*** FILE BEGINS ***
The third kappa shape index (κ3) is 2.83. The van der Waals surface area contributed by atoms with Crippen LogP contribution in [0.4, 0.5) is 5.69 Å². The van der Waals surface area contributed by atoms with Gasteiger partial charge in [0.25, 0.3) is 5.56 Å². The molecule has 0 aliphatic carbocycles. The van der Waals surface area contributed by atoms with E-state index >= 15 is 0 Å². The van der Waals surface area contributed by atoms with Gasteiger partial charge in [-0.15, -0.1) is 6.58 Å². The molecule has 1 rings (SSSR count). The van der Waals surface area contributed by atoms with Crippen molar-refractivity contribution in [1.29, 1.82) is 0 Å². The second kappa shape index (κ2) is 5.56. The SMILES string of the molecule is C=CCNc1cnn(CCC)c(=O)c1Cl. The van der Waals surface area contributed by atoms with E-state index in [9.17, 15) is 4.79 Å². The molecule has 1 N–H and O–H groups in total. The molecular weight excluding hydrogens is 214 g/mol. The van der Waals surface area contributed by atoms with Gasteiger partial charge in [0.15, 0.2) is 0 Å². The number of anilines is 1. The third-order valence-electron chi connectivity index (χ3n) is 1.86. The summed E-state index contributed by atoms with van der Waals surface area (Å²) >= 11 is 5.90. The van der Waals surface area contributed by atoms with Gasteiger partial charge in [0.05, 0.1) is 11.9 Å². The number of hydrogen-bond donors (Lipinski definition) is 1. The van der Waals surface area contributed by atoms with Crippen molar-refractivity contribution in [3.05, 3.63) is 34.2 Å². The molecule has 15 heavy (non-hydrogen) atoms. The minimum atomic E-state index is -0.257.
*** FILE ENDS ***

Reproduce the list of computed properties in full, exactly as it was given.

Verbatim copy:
The third kappa shape index (κ3) is 2.83. The van der Waals surface area contributed by atoms with Crippen LogP contribution in [0.4, 0.5) is 5.69 Å². The van der Waals surface area contributed by atoms with Gasteiger partial charge in [0.25, 0.3) is 5.56 Å². The molecule has 0 aliphatic carbocycles. The van der Waals surface area contributed by atoms with E-state index >= 15 is 0 Å². The van der Waals surface area contributed by atoms with Gasteiger partial charge in [-0.15, -0.1) is 6.58 Å². The molecule has 1 rings (SSSR count). The van der Waals surface area contributed by atoms with Crippen molar-refractivity contribution in [1.29, 1.82) is 0 Å². The second kappa shape index (κ2) is 5.56. The SMILES string of the molecule is C=CCNc1cnn(CCC)c(=O)c1Cl. The van der Waals surface area contributed by atoms with E-state index in [9.17, 15) is 4.79 Å². The molecule has 1 N–H and O–H groups in total. The molecular weight excluding hydrogens is 214 g/mol. The van der Waals surface area contributed by atoms with Gasteiger partial charge in [0.15, 0.2) is 0 Å². The number of anilines is 1. The third-order valence-electron chi connectivity index (χ3n) is 1.86. The summed E-state index contributed by atoms with van der Waals surface area (Å²) >= 11 is 5.90. The van der Waals surface area contributed by atoms with Gasteiger partial charge in [0.05, 0.1) is 11.9 Å². The number of hydrogen-bond donors (Lipinski definition) is 1. The van der Waals surface area contributed by atoms with Crippen molar-refractivity contribution in [3.05, 3.63) is 34.2 Å². The molecule has 15 heavy (non-hydrogen) atoms. The minimum atomic E-state index is -0.257.